Posts tagged ‘haunted houses’

Three kids in trouble…

Thomas Templeton and the Whispers of Branson Manor

Written by Emily A. Stewart

Illustrated by Chad Stewart

Sarah, Thomas, and Evie are three orphans who have been taken in by their Aunt Gertrude. Gertrude never wanted them in her life.

When the siblings overhear that she is planning to get rid of Sarah and Thomas but keep Evie around to do her bidding, they decide to run away. How will they survive with limited resources and no one to watch out for them?

The resilient trio go on an adventure, adopt a lost pup, and meet a bunch of friendly and unfriendly characters. As Gertrude attempts to get them back for punishment, the three children find themselves in the house where their parents died. Strange things befall them. They learn about witches and curses. Will they escape their aunt and find a way to stay together? Is the house cursed? What happened to their parents?

Interesting characters, a nice blend of humor, mystery, with just enough scariness, combine to make this a middle-grade page turner.

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NOT TOO SCARY

Halloween Short Stories: Spooky Short Stories for Kids

Written by Uncle Amon

This book consists of five short stories and a short selection of Halloween jokes. The characters deal with familiar Halloween themes like pumpkins, black cats, witches, and haunted houses. It is the first volume in a collection of Halloween stories.

These tales are short and do not contain difficult vocabulary. I would recommend them especially for beginning readers in the six to nine age group. They are not particularly scary. I would say they are appropriate for children who are not too fond of Halloween.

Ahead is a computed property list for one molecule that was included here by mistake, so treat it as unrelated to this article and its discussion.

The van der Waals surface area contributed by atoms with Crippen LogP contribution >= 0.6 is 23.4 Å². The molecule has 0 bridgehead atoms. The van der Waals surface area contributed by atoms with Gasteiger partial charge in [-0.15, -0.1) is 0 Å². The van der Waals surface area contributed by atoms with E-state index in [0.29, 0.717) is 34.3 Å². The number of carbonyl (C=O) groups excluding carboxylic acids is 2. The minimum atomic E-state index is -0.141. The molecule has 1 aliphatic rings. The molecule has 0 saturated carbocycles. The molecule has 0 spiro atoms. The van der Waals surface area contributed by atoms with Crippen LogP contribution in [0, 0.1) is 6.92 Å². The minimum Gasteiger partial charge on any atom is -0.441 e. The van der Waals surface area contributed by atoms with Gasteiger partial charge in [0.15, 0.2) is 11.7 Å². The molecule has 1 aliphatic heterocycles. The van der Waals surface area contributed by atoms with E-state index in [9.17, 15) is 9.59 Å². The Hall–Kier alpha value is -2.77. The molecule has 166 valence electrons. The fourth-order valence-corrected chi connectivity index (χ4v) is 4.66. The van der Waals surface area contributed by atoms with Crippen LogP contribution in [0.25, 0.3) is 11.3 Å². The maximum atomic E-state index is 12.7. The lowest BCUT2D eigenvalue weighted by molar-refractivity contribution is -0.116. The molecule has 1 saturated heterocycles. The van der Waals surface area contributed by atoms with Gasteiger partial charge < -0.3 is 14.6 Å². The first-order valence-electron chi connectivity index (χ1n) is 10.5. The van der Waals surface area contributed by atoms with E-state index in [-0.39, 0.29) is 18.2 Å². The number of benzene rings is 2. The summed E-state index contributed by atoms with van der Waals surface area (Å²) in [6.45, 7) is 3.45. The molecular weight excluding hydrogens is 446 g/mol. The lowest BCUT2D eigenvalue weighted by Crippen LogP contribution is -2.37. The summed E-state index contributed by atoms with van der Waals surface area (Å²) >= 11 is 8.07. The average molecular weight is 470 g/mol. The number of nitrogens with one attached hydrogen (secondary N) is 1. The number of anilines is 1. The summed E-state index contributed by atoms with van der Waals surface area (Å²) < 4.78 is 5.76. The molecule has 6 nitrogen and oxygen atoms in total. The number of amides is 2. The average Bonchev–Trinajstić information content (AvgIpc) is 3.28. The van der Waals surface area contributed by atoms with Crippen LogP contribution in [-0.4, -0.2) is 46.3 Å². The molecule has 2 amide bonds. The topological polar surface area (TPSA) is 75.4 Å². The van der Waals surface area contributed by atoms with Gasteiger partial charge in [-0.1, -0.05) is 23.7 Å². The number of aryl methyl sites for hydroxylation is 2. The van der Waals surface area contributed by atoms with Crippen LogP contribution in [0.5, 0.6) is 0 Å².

The book may be a good choice for a read-aloud or sharing at a Halloween party.

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AN UNLIKELY PAIR

My Monster Burrufu

Written by Alberto Corral

Illustrated by Alessandra Sorrentino

MyMonsterBurrufu,pic

This chapter book is targeted for eight to twelve year olds; the easy going storytelling style and charming illustrations interspersed throughout make it visually appealing as well. I can’t make up my mind which character I love the most, Olivia, the seven year old mistress of the monster’s house or Burrufu, the melancholy monster.

At the beginning of the adventure, Olivia is about to move from the city to a home four hours away in the country. She immediately endears herself to me when I read the note she left to the new tenants asking them to take care of the house and sending them hugs and kisses. Upon arriving at the old three story house, Olivia and her dog Tula begin to explore the home’s nooks and crannies. They hear noises in the attic; her father, Steve, tells her jokingly that maybe it is a monster. Olivia thinks he is making fun of her, and when he assures her that a monster in the house is good luck, she feels relief.

Olivia can’t sleep and goes down to the kitchen to have some milk and cookies. To her surprise she spies a furry white claw stealing cookies! So the adventure begins….Olivia is determined to lure the creature out by setting a cookie trap. She discovers that the monster lives in the attic and is a writer like her father. Because Olivia’s dad spends lots of time in his study writing, she has lots of time on her own. Olivia learns that her friend Burrufu can make himself very large when he frightens people; he is fearful of going outside and scaring people. Olivia wants to make him feel wanted and secure so she tries to provide him with courage. One day Burrufu is discovered and chaos ensues. Will Olivia be able to remain friends with her monster, who is really a talented and sensitive writer or will they both be forced to relinquish their friendship due to the fears of others?

This book contains approximately one hundred pages and ten short chapters. It can be used as a classroom read aloud or read independently as a chapter book for readers in the middle grades. There is plenty of humor and adventure. The plot contains enough twists and turns plus thought provoking issues to challenge the middle grade reader. Highly recommended.

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